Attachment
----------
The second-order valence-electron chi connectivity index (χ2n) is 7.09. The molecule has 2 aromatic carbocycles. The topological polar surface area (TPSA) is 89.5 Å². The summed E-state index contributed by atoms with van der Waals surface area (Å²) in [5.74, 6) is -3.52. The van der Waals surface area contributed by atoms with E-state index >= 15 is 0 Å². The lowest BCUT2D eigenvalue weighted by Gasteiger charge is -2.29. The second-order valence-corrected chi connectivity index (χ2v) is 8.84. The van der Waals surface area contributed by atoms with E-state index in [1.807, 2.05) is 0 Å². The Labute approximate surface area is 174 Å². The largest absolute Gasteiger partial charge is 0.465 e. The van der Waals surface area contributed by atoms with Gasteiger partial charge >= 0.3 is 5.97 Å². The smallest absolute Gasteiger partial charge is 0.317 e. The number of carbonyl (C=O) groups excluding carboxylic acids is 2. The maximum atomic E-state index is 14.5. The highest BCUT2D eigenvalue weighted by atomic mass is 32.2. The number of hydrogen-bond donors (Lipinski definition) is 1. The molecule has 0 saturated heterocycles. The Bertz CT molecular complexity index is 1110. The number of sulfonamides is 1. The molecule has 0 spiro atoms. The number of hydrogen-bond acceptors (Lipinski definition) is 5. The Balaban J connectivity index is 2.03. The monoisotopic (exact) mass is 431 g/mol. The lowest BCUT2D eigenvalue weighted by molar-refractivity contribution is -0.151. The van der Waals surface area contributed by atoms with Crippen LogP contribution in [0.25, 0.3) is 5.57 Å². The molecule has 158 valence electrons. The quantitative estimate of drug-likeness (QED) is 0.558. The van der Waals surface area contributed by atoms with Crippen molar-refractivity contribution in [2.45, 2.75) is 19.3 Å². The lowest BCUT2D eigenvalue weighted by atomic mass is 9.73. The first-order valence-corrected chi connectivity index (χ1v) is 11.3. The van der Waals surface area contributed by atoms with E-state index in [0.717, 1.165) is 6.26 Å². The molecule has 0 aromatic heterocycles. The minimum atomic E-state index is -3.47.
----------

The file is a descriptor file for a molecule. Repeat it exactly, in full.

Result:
The second-order valence-electron chi connectivity index (χ2n) is 7.09. The molecule has 2 aromatic carbocycles. The topological polar surface area (TPSA) is 89.5 Å². The summed E-state index contributed by atoms with van der Waals surface area (Å²) in [5.74, 6) is -3.52. The van der Waals surface area contributed by atoms with E-state index >= 15 is 0 Å². The lowest BCUT2D eigenvalue weighted by Gasteiger charge is -2.29. The second-order valence-corrected chi connectivity index (χ2v) is 8.84. The van der Waals surface area contributed by atoms with E-state index in [1.807, 2.05) is 0 Å². The Labute approximate surface area is 174 Å². The largest absolute Gasteiger partial charge is 0.465 e. The van der Waals surface area contributed by atoms with Gasteiger partial charge >= 0.3 is 5.97 Å². The smallest absolute Gasteiger partial charge is 0.317 e. The number of carbonyl (C=O) groups excluding carboxylic acids is 2. The maximum atomic E-state index is 14.5. The highest BCUT2D eigenvalue weighted by atomic mass is 32.2. The number of hydrogen-bond donors (Lipinski definition) is 1. The molecule has 0 saturated heterocycles. The Bertz CT molecular complexity index is 1110. The number of sulfonamides is 1. The molecule has 0 spiro atoms. The number of hydrogen-bond acceptors (Lipinski definition) is 5. The Balaban J connectivity index is 2.03. The monoisotopic (exact) mass is 431 g/mol. The lowest BCUT2D eigenvalue weighted by molar-refractivity contribution is -0.151. The van der Waals surface area contributed by atoms with Crippen LogP contribution in [0.25, 0.3) is 5.57 Å². The molecule has 158 valence electrons. The quantitative estimate of drug-likeness (QED) is 0.558. The van der Waals surface area contributed by atoms with Crippen molar-refractivity contribution in [2.45, 2.75) is 19.3 Å². The lowest BCUT2D eigenvalue weighted by atomic mass is 9.73. The first-order valence-corrected chi connectivity index (χ1v) is 11.3. The van der Waals surface area contributed by atoms with E-state index in [0.717, 1.165) is 6.26 Å². The molecule has 0 aromatic heterocycles. The minimum atomic E-state index is -3.47.